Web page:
In Daytona Beach and Lee County in southwest Florida, thousands of elderly people camped out overnight in long lines after their county health departments announced they would distribute vaccines on a first-come, first-serve basis.
In Miami-Dade, the state’s most populous county with the highest number of Covid-19 infections, Mount Sinai Hospital in Miami Beach had been the sole entity administering vaccines to the public until Tuesday. Miami-Dade is ranked fourth in the country for confirmed cases, according to John Hopkins University and Medicine.
Mount Sinai has been inundated with phone calls and has been scheduling about a thousand appointments a day, according to hospital CEO and President Steven Sonenreich.
“There is tremendous demand to be vaccinated,” Sonenreich said.
Some hospitals and health departments have been criticized for requiring that appointments be scheduled exclusively online because some seniors are not that internet savvy and may have trouble using a computer or smartphone.
"We took into consideration every aspect of this in trying to make things as simple as possible," Sonenreich said.
Miami’s public hospital, Jackson Health System, rolled out an online platform Tuesday morning to schedule vaccinations. It went live at least two hours earlier than the hospital had announced it would, and in less than two hours, its 12,000 slots were filled, leaving many people angry that they were unable to secure an appointment. A hospital spokesperson said they would continue to open slots as more vaccines become available.
Broward County, with the second-highest number Covid-19 cases in the state, launched a sign-up website for their drive-through vaccination system last week, but it crashed hours after going live because of overwhelming demand. The website was taken down for maintenance. Shortly after relaunching Monday morning, the county’s health department announced that its 26,465 slots were filled.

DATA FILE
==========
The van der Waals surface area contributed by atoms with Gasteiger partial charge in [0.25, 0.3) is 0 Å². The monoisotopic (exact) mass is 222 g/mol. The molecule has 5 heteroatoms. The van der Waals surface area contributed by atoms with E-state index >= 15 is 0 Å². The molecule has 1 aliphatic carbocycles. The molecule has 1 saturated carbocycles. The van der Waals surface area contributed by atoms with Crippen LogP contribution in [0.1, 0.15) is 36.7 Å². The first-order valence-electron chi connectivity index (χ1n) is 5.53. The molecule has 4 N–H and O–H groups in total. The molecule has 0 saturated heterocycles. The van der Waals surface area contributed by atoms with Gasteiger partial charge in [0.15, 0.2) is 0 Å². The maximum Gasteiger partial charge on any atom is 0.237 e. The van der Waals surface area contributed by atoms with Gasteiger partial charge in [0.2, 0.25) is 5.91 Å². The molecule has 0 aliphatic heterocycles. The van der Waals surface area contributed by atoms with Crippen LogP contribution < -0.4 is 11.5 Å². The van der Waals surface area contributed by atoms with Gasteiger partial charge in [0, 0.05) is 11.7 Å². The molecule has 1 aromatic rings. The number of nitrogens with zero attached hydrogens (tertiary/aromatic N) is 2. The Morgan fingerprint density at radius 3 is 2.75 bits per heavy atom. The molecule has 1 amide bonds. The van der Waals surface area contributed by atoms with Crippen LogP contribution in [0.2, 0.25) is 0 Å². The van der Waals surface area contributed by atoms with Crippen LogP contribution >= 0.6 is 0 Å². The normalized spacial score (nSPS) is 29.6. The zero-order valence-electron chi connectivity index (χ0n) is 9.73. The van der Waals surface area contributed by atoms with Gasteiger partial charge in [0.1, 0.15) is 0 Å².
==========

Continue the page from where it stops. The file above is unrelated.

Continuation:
But on Tuesday, the county reported another problem. “Due to a scheduling glitch, more appointments were given than could be served in a day,” it said in a tweet, announcing that some people had to reschedule.
Broward Health, the county’s public hospital, also experienced technical issues with its hotline due to the volume of calls. They announced the next day they were fully booked through February.
Gov. Ron DeSantis held two news conferences Monday, in Central Florida and Miami, and pressured hospitals to vaccinate people as quickly as possible and to operate seven days a week.
He said hospitals have the infrastructure and the personnel to get people vaccinated quickly. He also warned “hospitals that do not do a good job of getting the vaccine out will have their allocations transferred to hospitals that are doing a good job of getting the vaccine out.”
The state Department of Emergency Management is working with the Department of Health to identify state-run Covid-19 testing sites that can be converted into vaccination sites. The number of sites that open will depend on the number of vaccines the state receives on a weekly basis.
The state is also identifying places of worship in underserved communities where vaccines can be administered.
DeSantis said the state is expecting to get 50 percent more vaccines in January than it did in December. Right now, 80 percent of the vaccine doses have already been distributed to hospitals.
“I’m not going to say there hasn’t been any problems, but I think, all in all, the distribution has gone probably better than what would reasonably be expected,” DeSantis said.
Carmen Sesin reported from Miami. David Ingram reported from San Francisco.